Mariah Carey opens up about her struggle with bipolar disorder for the first time in a new interview with People, published today. The singer, 48, was diagnosed in 2001 after being hospitalized for a mental and physical breakdown, and had quietly been struggling in the limelight since.
“I didn’t want to believe it,” said Carey. She sought help “recently,” according to the magazine, after the “hardest couple years I’ve been through.”
“Until recently I lived in denial and isolation and in constant fear someone would expose me,” she continued. “It was too heavy a burden to carry and I simply couldn’t do that anymore. I sought and received treatment, I put positive people around me and I got back to doing what I love—writing songs and making music.”
Carey also personally announced the news to her 6.6 million Instagram followers this morning. She posted her People cover story and wrote in the caption, “I’m grateful to be sharing this part of my journey with you.”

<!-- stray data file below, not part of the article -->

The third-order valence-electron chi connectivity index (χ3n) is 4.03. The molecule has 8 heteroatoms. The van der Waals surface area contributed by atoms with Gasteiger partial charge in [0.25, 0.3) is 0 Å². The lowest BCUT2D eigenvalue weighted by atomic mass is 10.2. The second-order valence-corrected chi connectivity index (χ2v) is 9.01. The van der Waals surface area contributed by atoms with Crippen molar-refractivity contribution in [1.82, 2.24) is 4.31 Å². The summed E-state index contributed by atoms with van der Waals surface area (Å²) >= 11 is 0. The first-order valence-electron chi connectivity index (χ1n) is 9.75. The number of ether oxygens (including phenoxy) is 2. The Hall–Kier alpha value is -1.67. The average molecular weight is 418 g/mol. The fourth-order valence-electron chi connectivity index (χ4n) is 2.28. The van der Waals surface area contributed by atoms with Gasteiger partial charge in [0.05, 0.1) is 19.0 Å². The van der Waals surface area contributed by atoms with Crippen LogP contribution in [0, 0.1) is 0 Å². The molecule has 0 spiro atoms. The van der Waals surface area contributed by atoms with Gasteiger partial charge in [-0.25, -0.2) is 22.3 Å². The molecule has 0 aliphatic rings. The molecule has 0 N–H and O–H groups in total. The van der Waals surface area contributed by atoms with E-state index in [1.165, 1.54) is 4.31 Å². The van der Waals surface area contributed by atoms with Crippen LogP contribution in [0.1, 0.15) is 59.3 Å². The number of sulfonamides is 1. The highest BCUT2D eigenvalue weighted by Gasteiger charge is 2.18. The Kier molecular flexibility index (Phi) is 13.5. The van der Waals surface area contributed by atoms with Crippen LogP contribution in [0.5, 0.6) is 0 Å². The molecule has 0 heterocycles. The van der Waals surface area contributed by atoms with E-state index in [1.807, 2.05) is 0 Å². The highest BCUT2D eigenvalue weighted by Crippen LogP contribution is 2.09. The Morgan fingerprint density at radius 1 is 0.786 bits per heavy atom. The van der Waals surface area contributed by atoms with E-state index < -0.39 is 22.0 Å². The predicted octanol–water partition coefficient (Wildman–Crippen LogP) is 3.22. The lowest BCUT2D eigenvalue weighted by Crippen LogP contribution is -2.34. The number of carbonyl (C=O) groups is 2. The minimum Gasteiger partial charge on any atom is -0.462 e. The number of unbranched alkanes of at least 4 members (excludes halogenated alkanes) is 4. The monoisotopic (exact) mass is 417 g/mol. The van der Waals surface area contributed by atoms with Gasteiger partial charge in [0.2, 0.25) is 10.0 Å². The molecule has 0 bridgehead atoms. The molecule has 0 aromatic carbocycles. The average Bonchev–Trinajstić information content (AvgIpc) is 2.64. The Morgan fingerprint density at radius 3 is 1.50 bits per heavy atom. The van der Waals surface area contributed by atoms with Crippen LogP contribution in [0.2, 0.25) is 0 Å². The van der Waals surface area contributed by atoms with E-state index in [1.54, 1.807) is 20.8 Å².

Currently, Carey is in therapy and taking medication for bipolar II disorder, “which involves periods of depression as well as hypomania (less severe than the mania associated with bipolar I disorder, but can still cause irritability, sleeplessness and hyperactivity),” People describes.
The music icon first thought she had severe sleep disorder, but realized she wasn’t experiencing “normal” insomnia. “I was working and working and working,” she explained. “I was irritable and in constant fear of letting people down. It turns out that I was experiencing a form of mania. Eventually I would just hit a wall. I guess my depressive episodes were characterized by having very low energy. I would feel so lonely and sad—even guilty that I wasn’t doing what I needed to be doing for my career.”
After about 17 years suffering in silence, Carey finally chose to open up about her mental health battle because she’s “in a really good place right now, where I’m comfortable discussing my struggles with bipolar II disorder.”
She’s also speaking out to fight the stigma. “I’m hopeful we can get to a place where the stigma is lifted from people going through anything alone,” she added. “It can be incredibly isolating. It does not have to define you and I refuse to allow it to define me or control me.”
Sure enough, Carey’s followers poured in messages of love and support for the singer in her Instagram comments. Some even wrote of having the same diagnosis and others praised her decision to break her silence.
This article originally appeared on Harper’s Bazaar US.